14th Mar2014

‘Bad Channels’ DVD Review (88 Films)

by Phil Wheat

Stars: Paul Hipp, Martha Quinn, Aaron Lustig, Charlie Spradling, Ian Patrick Williams | Written by Jackson Barr | Directed by Ted Nicolaou

bad-channels

I’m a bad Full Moon fan. I really am… I can now cross Bad Channels off my list of Full Moon flicks I know of but haven’t seen.

Yet another collaboration between Charles Band and his Subspecies director Ted Nicolaou, Bad Channels tells the story of Dangerous Dan (Hipp) a newly employed DJ at KDUL who is returning to the airwaves after a six month suspension by the FCC for a stunt he pulled while on the air. Covering Dan’s return to the airwaves is Lisa Cummings (Quinn) who doesn’t trust Dan and thinks he’s a hoax. She becomes the butt of his jokes when she spots a UFO landing near the radio station and Dan is quick to laugh until the alien breaks into KDUL. The alien is Cosmo who has developed quite a taste for rock and roll and beautiful young women…

With the film set for a release next Monday there has bee a plethora of reviews of Bad Channels hitting the web recently and, honestly, I’ve been checking a lot of them out and there’s one thing I’ve noticed… Many of my fellow reviewers have criticised the movie for its over the top acting, terrible rock video segments and goofy story – yet no one seems to realise that the film is actually a spoof! A spoof of all those 80s and early 90s movies with their MTV dance sequences and rock band cameos, a spoof of the 50s B-movies with their “aliens want our women” plots, and a spoof of the talk radio shock jock, the proliferation of which was rife during this time. The film is also a play on the classic War of the Worlds - only this time the invasion isn’t broadcast over the airwaves, the aliens are already here broadcasting on our airwaves!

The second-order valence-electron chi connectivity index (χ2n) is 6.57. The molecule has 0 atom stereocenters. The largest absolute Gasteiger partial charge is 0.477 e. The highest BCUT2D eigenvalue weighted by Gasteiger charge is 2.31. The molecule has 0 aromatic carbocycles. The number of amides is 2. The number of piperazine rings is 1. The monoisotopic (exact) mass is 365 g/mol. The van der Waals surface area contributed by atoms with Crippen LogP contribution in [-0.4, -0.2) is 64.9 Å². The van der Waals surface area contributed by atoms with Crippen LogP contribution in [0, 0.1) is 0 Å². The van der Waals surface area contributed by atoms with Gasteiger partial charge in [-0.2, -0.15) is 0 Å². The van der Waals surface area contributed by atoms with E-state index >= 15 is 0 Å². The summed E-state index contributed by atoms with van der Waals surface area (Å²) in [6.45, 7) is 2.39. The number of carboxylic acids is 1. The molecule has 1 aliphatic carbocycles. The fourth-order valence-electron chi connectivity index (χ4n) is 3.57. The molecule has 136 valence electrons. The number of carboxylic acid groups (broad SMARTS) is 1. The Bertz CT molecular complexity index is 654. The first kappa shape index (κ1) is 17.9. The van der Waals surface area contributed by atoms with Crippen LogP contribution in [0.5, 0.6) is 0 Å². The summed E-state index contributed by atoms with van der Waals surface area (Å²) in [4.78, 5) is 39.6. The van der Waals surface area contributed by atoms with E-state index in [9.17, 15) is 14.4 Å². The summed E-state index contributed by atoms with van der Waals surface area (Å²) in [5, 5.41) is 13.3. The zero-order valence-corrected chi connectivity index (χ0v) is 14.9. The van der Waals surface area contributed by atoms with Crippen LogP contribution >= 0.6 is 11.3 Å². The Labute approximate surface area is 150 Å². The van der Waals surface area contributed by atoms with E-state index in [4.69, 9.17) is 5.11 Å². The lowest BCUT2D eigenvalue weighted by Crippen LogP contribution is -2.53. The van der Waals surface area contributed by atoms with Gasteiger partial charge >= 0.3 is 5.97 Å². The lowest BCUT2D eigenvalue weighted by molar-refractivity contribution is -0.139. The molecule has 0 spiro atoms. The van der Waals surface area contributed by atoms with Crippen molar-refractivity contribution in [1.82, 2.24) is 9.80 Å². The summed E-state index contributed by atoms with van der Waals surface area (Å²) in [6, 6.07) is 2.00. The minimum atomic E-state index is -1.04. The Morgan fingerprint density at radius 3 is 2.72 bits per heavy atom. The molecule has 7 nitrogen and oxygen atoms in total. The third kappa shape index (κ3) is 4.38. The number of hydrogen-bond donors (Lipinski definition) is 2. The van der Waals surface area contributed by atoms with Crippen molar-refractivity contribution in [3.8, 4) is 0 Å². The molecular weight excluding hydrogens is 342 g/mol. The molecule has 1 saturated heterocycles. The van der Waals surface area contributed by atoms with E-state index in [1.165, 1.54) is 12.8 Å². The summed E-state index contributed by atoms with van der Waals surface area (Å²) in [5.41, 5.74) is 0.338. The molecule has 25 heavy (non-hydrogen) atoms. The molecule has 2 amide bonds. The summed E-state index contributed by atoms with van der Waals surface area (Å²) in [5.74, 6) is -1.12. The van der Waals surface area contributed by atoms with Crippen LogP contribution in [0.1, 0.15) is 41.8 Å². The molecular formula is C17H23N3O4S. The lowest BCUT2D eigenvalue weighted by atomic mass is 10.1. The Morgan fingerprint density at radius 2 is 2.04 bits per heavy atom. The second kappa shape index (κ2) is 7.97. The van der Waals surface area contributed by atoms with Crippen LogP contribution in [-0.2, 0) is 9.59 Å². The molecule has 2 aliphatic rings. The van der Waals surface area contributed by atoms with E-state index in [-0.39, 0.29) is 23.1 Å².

Watching Bad Channels now you have to wonder whether this was meant to be the start of a new franchise, or just Charles Band’s way of giving Dollman a same-sized love interest – after all Tim Thomerson’s tiny hero appears in the end credits and one of the captured (and miniaturised may I add) women appears in the crossover flick Dollman vs. Demonic Toys.  Whatever the reason, Bad Channels is, in my opinion, undoubtedly one of the most underrated and overlooked of Full Moon’s 90s output – probably due to the films more family-friendly content and lack of gore. It does make a great companion piece to the already-released Seedpeople though.

For fans of Terrorvision this film is something of a must see and could almost be considered somewhat of a sequel to that film, especially considering both are helmed by the same director, Ted Nicolaou; produced by Charles Band (the former under his Empire Pictures shingle) and both are horror comedies that deal with aliens using our technology against us. In the case of Terrorvision its TV and with Bad Channels it’s radio… The film is also worth a look for fans of Blue Oyster Cult, who provided the soundtrack to the film and make a cameo appearance.

Admittedly Bad Channels is not one of Full Moon greatest films but it’s definitely a film that fans of low-budget sci-fi horror, and fans of Full Moon, should definitely have in their collection.

Bad Channels is released on DVD on March 17th, courtesy of 88 Films.

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